For the past few weeks we’ve been discussing saving for college, and how to prioritize this financial goal. A quick review: save for retirement first, especially using a Roth IRA. After those options are covered, consider using a 529 college savings plan.
But those who successfully save in a 529 plan will hopefully use that money someday to pay for college costs. You need to know how and when to take the money out, when that day comes.
Savings, or debt first?
Most families don’t have enough in savings and income to pay the entire cost of getting a higher education degree. As we’ve mentioned before, some student or parent debt is necessary, and okay in most cases.
But you are generally better off borrowing for college costs first, before tapping any 529 college savings accounts. Especially if the loans are the “federal” loans (subsidized or unsubsidized).
Taking the loans now guarantees you access to the money at today’s rates—a benefit that may not be available in the future.
Preserving your savings for the time being allows you to use that money for costs that aren’t covered by federal loans, or any other non-education financial emergency.
Once your child gets to the point where the accumulated college savings can pay for the rest of her college costs, you can then tap the accounts and make the necessary payments.
Start by completing the financial aid form at www.fafsa.ed.gov as soon after January 1st of the year your child will attending college in the fall, and consider doing so for each subsequent year that your kid will be in school.
Taking tax credits
Another reason to delay taking money from 529 accounts is that you may be able to qualify for tax credits if you’re making payments from your own savings or investment accounts.
Those tax credits aren’t available if you also pull money from 529 accounts (tax-free) to cover the same qualified higher education expenses.
For more information go to www.irs.gov, and search for Publication 970, Tax Benefits for Higher Education.
Withdrawing money from 529s
Once you’re ready to take the money form 529 college savings accounts, there are a few things to know. First, to be tax-free, the money has to be withdrawn in the same calendar year that the qualified expenses were incurred.
Second, the money doesn’t necessarily have to go directly to the school. You can pay the bills as they come, and then make the withdrawals from the 529 account to “reimburse” yourself.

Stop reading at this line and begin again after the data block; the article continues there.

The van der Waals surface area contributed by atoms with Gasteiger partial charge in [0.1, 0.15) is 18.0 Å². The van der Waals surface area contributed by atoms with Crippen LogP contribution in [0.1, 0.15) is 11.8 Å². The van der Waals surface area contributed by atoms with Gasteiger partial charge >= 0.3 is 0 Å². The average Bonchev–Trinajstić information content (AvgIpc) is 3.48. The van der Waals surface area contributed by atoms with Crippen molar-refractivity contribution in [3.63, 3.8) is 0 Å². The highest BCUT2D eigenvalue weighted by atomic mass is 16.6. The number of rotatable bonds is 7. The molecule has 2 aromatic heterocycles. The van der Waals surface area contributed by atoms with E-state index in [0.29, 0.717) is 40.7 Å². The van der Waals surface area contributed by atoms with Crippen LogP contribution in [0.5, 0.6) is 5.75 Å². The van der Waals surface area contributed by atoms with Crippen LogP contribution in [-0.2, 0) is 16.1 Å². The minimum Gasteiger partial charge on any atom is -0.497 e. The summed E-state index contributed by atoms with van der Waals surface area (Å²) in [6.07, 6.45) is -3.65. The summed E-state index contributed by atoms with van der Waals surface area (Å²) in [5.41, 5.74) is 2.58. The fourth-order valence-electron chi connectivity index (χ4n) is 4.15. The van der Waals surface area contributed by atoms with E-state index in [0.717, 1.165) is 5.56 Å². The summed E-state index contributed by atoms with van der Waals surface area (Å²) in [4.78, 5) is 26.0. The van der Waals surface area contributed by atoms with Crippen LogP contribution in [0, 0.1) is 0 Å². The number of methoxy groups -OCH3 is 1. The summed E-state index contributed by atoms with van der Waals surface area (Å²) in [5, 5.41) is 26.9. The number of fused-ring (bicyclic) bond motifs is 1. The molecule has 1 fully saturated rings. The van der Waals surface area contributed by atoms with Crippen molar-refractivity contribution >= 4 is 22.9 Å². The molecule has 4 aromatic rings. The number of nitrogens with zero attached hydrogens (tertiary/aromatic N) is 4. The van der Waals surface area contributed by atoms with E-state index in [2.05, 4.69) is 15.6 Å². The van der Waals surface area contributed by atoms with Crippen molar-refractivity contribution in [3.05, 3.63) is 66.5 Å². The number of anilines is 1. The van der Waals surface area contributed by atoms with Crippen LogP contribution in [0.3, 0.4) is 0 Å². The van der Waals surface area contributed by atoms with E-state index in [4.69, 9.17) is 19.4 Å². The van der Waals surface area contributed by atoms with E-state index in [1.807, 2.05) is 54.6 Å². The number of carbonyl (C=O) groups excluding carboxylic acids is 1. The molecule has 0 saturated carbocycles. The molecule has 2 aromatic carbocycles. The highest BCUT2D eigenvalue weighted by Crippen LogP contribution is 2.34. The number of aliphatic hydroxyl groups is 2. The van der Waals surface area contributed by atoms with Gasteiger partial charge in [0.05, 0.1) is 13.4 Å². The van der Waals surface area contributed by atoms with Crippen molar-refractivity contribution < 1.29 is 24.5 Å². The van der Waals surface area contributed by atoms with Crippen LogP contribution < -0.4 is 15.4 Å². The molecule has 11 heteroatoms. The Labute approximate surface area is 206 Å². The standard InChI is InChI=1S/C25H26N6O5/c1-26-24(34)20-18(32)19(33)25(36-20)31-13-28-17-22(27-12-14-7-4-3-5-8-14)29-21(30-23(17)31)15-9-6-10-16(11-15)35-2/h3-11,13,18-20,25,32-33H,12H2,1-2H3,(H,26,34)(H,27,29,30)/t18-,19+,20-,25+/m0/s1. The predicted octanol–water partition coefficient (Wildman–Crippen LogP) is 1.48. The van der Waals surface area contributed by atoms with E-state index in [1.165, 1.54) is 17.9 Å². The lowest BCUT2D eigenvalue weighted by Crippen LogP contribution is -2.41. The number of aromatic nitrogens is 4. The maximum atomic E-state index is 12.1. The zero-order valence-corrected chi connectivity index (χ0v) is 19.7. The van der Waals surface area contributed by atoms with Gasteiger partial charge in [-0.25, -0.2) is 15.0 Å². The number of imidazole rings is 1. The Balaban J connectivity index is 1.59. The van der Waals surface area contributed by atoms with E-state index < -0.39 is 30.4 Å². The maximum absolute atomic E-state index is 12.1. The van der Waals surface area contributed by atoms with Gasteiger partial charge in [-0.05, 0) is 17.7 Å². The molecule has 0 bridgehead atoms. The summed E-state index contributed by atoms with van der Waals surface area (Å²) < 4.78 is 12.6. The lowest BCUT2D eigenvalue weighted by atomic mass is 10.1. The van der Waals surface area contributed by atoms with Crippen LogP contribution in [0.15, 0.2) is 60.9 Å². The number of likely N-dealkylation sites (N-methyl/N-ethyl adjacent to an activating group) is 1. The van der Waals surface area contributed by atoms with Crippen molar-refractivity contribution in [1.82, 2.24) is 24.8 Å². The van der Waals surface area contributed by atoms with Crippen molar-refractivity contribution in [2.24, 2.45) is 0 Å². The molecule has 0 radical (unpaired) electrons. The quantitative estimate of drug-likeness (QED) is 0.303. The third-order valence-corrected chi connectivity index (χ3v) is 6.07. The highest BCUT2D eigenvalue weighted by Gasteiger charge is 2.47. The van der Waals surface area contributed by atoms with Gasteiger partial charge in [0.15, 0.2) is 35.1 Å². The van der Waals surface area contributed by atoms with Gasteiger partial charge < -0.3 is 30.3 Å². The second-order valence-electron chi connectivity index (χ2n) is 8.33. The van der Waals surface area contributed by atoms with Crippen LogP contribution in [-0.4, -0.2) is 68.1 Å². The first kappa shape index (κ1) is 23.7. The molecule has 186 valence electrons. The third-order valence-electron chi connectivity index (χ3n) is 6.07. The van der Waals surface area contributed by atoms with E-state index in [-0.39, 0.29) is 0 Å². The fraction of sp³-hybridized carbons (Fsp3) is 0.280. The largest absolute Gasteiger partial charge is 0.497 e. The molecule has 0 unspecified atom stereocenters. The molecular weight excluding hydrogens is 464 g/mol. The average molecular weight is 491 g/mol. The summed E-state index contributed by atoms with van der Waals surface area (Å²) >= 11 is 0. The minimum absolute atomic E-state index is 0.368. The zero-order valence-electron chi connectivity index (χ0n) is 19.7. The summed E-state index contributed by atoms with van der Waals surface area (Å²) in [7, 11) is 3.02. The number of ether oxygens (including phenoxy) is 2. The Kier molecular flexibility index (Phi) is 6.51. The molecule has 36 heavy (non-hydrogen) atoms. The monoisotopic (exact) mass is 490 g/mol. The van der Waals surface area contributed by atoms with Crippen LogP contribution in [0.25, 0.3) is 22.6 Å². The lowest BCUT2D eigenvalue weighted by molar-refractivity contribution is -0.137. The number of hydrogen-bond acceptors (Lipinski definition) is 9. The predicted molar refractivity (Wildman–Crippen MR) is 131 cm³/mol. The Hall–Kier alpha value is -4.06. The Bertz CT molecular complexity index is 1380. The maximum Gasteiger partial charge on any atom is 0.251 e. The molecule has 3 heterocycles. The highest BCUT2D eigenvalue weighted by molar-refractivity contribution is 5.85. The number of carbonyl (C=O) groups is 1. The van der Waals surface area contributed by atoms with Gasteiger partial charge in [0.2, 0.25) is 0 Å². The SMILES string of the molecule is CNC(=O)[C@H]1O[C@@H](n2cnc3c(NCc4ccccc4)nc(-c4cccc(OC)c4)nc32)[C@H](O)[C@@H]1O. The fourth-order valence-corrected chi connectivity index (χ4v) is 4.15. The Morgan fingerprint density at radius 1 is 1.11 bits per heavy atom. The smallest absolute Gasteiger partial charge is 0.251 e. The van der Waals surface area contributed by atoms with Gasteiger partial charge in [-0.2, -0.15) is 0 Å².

The 529 provider will issue you (and the IRS) a document noting the withdrawal. If you’re ever audited, the IRS may ask you to show proof of incurring and paying the qualified expenses in the same year as the withdrawals were made.
Note that paying off student loans are not a qualified expense. If you use 529 funds for any other purpose (including paying off education loans), you will owe income taxes and a penalty—but only on the portion of the withdrawal that is the earnings.
For instance, let’s say you deposited $10,000 into a 529 plan and it grew to $11,000, and then you took the money out and bought a car.
You would owe taxes and a ten percent penalty only on the $1,000 of gains. Depending on your tax bracket, that could total anywhere from $100 to $500.
Many of the issues that we address are often the concerns of people who are a little older and have a little more money than the average person.
But we recognize that there are young adults just starting out who have more “money” questions and concerns than they have money.
So starting next week we will devote the entire month of March to addressing financial issues of Millennials—generally adults ranging in age from late teens to early thirties.
If you have a specific topic you would like us to cover, or a question you would like answered, and are in this particular age bracket, please send an email to [email protected] All personal information will remain anonymous.